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Posts Tagged ‘pecorino’

© Dina Avila

Did you know that there’s a right way to cook pasta? I’m not sure if the way you, perhaps, do it, or the way I’ve been making it for years is necessarily wrong, but there is definitely a right way. A specific chain of events that can lead to the perfect bowl of pasta. Some of this may be redundant or, not surprisingly, a duh moment for you. For others? It may very well be a revelation. Or at least noteworthy.

© Dina Avila

I love pasta. It’s beautiful, versatile and cheap. I am embarrassed to say that for a few years, way back when, I didn’t eat pasta. Not at all. Why? Stupid, mostly. I think it’s called the Paleo diet now, however.

The tools needed for this perfect bowl of pasta are few. A large pot that leaves enough room for the pasta to move freely in as it boils. Fresh water. Sea salt. A colander. Oh, and whatever pan your cooking your sauce in. Keep a ladle near by as well.

It goes like this: Bring salted water, about two teaspoons of salt per quart, to a rolling boil. Add pasta. For the love of God do not break it. Cook pasta until just before it’s al dente. Al dente meaning “to the tooth”-just barely under cooked. In the meantime, by the way, you’ve got another large pan with your sauce cooking. Right before al dente, ladle out one to two ladlefulls, of your starchy pasta water and pour into your simmering sauce. This will thicken your sauce and give it body. Drain your pasta into your colander, and toss pasta in with your sauce. There it will cook to it’s final moment of al dente. If you’re not using a sauce, like my recipe below, you still want to drain your pasta at the moment before al dente as it will continue to cook whilst in the colander. And perhaps even a bit on your plate.

That’s it! Simple, no? Believe it or not, it does take a bit of practice and I am, by no means, an expert. Specifically, understanding, read: tasting, your pasta to see how close it is to al dente  is important. Keep in mind, whole grain pastas may take more time to cook longer. Fresh pasta, only moments. Sauces, well, that’s a whole other ball game. And probably a whole other post. I will say this. Think regionally when considering sauce for specific pasta. A pasta from Liguria? Ligurian style sauce. The sauce is, generally speaking, built around the style and shape of pasta so the pasta can carry the sauce efficiently, and dare I say, beautifully.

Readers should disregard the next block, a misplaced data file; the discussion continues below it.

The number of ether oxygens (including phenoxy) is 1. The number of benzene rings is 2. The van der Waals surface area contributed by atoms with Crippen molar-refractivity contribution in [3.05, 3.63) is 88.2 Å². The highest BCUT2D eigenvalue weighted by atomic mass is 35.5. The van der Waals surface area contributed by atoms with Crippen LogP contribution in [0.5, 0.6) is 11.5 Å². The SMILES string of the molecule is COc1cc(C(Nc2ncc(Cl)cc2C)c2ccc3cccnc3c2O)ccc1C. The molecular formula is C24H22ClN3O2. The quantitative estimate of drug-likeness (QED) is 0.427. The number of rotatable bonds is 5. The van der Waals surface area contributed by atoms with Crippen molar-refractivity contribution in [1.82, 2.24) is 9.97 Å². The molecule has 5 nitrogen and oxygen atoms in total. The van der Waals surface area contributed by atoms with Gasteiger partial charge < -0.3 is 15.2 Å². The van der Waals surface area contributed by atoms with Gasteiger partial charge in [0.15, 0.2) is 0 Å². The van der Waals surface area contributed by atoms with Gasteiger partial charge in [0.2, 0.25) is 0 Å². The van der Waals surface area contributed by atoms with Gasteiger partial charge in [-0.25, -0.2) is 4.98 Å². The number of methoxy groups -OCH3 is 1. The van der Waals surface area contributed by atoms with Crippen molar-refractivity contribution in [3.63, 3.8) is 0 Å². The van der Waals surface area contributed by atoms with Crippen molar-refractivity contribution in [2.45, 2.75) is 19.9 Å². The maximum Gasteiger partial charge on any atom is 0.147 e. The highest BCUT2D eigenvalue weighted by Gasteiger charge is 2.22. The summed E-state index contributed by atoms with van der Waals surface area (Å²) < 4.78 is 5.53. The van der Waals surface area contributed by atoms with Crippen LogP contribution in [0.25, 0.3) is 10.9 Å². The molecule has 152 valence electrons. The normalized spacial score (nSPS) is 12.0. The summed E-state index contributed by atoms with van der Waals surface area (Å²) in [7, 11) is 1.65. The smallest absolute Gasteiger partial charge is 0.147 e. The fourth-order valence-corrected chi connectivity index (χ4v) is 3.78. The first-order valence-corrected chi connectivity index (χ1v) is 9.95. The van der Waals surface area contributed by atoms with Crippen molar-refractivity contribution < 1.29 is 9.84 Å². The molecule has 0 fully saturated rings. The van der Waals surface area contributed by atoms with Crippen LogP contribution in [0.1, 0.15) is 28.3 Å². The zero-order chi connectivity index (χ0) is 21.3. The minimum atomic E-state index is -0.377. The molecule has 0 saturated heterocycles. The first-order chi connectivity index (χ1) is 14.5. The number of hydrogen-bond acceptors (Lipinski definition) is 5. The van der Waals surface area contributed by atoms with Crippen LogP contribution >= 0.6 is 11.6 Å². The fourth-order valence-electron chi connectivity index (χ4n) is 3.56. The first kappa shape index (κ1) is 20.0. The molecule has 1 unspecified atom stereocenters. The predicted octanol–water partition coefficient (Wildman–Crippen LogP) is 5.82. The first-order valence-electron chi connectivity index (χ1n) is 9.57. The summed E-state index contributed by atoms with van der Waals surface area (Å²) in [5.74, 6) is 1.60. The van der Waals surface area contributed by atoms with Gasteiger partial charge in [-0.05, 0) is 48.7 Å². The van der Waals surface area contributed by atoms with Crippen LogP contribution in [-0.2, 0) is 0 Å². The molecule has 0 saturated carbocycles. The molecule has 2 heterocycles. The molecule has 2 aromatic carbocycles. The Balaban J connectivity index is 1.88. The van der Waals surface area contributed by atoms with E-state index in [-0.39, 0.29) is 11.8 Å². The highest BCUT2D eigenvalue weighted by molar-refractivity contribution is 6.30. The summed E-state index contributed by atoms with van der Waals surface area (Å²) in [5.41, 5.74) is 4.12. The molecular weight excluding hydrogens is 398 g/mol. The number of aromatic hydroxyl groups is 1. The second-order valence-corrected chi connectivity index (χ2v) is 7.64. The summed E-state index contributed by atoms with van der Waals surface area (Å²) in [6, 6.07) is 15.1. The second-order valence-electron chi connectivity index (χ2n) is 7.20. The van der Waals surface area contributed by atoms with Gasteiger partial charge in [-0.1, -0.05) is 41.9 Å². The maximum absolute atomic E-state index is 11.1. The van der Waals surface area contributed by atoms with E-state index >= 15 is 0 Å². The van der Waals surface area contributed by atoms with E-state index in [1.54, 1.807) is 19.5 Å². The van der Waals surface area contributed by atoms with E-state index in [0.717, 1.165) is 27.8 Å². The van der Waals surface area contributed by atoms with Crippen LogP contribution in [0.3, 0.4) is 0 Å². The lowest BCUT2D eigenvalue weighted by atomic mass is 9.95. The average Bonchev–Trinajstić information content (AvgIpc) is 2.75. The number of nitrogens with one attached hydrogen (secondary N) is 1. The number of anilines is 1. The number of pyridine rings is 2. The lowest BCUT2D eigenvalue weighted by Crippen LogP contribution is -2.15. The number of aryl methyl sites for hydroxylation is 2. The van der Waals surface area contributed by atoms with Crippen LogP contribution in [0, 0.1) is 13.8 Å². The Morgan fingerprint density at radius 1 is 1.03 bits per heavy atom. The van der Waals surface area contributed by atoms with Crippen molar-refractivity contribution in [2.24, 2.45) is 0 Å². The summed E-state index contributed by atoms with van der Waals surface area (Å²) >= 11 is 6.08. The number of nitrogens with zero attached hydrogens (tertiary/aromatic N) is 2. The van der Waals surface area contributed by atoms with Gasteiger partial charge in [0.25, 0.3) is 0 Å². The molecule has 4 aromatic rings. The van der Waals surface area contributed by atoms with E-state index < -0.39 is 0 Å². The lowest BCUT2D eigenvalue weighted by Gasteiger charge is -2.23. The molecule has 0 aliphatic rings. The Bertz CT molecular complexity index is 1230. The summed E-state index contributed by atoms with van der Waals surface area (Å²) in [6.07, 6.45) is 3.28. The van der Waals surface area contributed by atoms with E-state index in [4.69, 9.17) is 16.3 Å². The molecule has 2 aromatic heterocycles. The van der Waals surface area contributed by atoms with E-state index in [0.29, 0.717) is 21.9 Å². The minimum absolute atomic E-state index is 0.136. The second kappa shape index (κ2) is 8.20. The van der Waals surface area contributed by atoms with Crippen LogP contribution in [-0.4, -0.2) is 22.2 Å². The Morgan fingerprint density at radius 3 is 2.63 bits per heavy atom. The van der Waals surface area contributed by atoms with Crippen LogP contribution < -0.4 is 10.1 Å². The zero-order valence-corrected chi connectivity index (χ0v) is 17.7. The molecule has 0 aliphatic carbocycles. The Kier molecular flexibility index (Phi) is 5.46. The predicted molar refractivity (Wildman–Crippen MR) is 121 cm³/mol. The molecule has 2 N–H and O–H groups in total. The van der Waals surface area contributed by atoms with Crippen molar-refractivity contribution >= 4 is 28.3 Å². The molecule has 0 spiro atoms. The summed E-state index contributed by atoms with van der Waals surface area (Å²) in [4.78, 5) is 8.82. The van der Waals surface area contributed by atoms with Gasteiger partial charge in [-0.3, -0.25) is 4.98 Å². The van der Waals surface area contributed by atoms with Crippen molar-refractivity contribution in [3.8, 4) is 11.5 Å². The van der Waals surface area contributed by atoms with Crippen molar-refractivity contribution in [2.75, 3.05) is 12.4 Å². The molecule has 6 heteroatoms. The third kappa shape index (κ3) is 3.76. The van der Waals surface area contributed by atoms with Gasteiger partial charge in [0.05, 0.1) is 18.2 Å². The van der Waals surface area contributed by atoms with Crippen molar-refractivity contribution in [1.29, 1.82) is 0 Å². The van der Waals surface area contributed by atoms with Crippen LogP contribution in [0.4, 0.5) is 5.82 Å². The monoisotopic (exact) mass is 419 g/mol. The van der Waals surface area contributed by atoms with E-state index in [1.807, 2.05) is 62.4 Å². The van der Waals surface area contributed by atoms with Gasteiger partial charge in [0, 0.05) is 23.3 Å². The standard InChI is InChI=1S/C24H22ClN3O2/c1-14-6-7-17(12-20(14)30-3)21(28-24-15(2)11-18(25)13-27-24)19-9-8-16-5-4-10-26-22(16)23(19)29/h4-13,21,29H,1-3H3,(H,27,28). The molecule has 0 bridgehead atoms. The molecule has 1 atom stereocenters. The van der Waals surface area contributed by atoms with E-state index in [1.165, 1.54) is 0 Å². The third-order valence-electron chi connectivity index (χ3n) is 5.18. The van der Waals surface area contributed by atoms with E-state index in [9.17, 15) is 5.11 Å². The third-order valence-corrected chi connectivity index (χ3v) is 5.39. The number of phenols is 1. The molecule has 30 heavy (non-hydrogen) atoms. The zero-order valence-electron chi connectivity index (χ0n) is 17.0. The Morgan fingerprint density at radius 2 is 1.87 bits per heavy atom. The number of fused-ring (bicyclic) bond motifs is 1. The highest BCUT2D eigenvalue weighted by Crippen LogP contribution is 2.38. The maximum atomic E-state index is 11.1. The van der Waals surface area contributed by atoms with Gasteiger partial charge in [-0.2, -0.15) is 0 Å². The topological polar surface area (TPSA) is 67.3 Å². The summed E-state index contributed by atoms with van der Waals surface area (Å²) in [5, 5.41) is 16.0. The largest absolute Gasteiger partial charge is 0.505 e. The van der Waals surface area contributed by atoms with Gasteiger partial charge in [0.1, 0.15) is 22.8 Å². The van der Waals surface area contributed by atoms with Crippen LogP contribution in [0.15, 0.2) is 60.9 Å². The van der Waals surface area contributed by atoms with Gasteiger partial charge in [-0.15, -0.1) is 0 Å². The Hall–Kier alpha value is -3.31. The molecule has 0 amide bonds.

Now if you’re looking for inspiration I highly recommend the quirky and visually exciting book:  The Geometry of Pasta by Caz Hildebrand & Jacob Kenedy. If you have a pasta machine (which I sadly don’t), this book offers you the added bonus of A-Z recipes and instruction for more than a hundred fresh pastas and the sauces that go with them. Cool, eh? In the meantime, check out their groovy animated website.

Cheers!

PS If any of you lovely readers are pasta experts, do correct me if I’ve gotten something wrong. Also, any tips or advice are freely welcomed!

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Trofie Pasta with Arugula and Walnut Pesto

Trofie is a Genovese pasta that is twisted into little spirals. Perfect for a pesto.

Linguine, if you happen to have some on hand, is a reasonable substitute.

If you’re not a fan of arugula’s bitterness, as I am not, the trick is to soak it in a bowl of ice

 water and let sit in the fridge for about and hour. Run it through a salad spinner after you’ve drained it.

Takes out the bitterness and gives you a crisp firm leaf.

1/3 pound dried Trofie pasta

Pesto~

4 oz fresh arugula

2 garlic cloves, smashed in a mortar with a bit of sea salt

1-2 cups freshly grated pecorino romano

1 cup walnuts

2/3 cup olive oil

1 1/2 tablespoons butter, softened

~

1-2 oz, about 2 slices, thinly sliced and finely chopped prosciutto

~

Cook pasta to the instructions listed above.

Place your arugula, crushed garlic and cheese in your food processor and work to a fine paste.

Add the walnuts and process until smooth.

Add the olive oil, butter salt and pepper to taste.

Let the pesto sit for a minute or two and then taste to adjust.

Serve over pasta peppered with prosciutto and with a lovely, slightly chilled Lambrusco. My new favorite wine, by the way.

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